The step, made of laminated Oak and Rosewood, sold for $450. Mr Edward Livingston, the builder, says it took 40 hours of work to complete. When you subtract the cost of materials and workshop and equipment overhead, he probably made around $8 an hour, not much for such a beautiful piece, even by 1975 standards.

Sunday, January 27, 2019

12" Thickness Sander

Planers and drum sanders are expensive, if the work you do does not justify such an expense, a homebuilt drum sander might be the answer. There are lots of plans around the web for drum sanders, some are very advanced with powered feed beds and planer type thickness adjustments, most are much simpler but often need some finesse for a better look.

"WOOD" magazine published a plan back in the 80's that fits both of these characteristics. It is relatively simple to construct and looks great. It will handle a 12" width but this can be easily increased. For purchases you will need a motor, two pillow block bearings, a shaft, and a switch. Yes, thats it, except for the wood and fasteners of course, The listed sources may still be available.

Say "Thank you WOOD magazine" and enjoy.

Monday, January 21, 2019

19 Shop Helper Plans

So it has been a while since I posted wood shop ideas. Looking through my woodworking folder files I came across a nice collection of workshop aids and jigs published by "WOOD" magazine. Couldn't find the publication date, I found the file back in 2009, but I think most of the plans came from the late 80's early 90's "WOOD" magazine. A nice collection of useful ideas here.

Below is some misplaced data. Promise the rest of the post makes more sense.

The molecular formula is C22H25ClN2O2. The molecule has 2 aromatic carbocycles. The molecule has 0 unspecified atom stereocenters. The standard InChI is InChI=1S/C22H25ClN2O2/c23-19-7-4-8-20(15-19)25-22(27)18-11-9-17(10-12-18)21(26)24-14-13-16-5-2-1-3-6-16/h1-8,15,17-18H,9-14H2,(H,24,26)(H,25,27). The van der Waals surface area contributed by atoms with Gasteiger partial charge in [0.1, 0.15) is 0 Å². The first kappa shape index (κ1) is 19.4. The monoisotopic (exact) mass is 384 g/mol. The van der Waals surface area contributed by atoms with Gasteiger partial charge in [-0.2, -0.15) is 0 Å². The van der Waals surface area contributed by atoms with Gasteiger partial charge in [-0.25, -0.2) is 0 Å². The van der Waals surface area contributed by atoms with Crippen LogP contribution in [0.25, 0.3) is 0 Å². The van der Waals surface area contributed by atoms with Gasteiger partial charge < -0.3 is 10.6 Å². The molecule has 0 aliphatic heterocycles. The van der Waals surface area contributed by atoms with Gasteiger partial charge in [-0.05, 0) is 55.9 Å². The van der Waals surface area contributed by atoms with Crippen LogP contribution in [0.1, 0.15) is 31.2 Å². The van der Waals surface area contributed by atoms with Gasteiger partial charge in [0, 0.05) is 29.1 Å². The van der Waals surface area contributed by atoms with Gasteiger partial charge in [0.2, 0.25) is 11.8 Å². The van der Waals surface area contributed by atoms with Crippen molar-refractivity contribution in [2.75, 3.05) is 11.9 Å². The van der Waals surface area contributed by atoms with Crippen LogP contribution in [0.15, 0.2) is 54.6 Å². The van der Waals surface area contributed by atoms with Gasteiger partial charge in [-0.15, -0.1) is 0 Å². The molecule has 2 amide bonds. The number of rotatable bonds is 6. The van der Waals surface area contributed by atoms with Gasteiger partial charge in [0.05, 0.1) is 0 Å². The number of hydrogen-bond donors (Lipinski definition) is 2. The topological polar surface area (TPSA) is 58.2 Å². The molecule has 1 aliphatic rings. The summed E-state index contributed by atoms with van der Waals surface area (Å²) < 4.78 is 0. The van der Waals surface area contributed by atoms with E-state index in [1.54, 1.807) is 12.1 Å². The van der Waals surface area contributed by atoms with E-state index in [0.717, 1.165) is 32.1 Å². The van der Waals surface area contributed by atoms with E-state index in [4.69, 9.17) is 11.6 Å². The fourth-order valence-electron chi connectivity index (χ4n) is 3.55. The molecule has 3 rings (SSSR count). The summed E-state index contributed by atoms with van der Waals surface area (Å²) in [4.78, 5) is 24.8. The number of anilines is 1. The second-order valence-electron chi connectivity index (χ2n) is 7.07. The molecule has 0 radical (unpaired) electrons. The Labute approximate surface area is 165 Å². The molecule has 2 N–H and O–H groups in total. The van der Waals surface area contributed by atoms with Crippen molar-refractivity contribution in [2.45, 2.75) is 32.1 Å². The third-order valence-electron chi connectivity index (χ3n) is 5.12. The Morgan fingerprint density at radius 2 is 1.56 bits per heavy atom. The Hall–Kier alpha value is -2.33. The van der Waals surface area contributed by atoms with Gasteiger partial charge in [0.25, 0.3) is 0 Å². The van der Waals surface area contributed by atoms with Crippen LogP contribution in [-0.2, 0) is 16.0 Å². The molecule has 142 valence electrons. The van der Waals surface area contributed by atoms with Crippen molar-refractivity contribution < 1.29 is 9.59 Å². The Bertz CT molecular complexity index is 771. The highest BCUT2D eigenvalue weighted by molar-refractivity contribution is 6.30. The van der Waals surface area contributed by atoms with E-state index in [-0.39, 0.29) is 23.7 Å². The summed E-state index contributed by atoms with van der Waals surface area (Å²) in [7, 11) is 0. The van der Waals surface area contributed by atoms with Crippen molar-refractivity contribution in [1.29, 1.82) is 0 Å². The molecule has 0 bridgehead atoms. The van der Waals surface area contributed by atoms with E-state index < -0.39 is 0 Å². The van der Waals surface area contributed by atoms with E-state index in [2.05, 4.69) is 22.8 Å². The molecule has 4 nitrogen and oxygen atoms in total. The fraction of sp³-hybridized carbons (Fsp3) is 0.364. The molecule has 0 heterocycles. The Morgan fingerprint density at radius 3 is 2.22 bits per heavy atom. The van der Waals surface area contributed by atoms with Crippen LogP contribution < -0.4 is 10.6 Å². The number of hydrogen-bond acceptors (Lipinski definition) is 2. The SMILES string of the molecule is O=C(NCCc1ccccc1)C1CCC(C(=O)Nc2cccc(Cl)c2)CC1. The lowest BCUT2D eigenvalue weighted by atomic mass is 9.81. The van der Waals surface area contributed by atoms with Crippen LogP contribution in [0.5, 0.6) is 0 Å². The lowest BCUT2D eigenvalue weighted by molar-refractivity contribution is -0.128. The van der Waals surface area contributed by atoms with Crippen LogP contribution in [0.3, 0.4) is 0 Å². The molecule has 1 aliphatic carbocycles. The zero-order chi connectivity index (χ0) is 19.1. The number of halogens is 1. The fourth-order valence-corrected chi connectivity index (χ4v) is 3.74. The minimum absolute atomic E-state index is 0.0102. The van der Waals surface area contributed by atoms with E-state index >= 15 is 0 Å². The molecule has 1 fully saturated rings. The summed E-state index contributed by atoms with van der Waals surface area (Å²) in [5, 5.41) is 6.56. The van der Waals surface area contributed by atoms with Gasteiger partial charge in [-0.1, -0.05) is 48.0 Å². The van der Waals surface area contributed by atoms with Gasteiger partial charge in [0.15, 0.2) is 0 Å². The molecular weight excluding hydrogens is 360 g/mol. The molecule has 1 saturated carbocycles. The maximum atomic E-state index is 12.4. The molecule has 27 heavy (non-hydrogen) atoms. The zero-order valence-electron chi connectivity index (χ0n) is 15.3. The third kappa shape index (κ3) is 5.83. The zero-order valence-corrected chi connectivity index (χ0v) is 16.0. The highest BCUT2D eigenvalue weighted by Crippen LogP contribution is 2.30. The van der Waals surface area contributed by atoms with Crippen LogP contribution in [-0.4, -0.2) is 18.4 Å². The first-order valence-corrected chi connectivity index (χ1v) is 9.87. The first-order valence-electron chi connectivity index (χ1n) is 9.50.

To download this 22 page collection click 19 Great Projects For The Shop. 3.55 MB - pdf

Sunday, November 25, 2018

More Gifts From Santa's Workshop

So today I will put up a couple of more posts on items you can make in your workshop as gifts for the young.

The first post today focuses on a couple of toboggans. If you live in Canada or any country with regular winter snow, their is no need to tell you how much fun these can be, on your favorite hill. If your not bored by my reminiscent visits to my past, I recall a past experience with a toboggan, when I was a kid, at the bottom of this post.

The two following plans come from a Patrick E. Spielman book titled "Make Your Own Sports Gear" and published in 1970 by The Bruce Publishing Company. This fine hardcover text is full of plans for sports gear. All the plans have good clear instructions and all are within the reach of most workshop enthusiasts.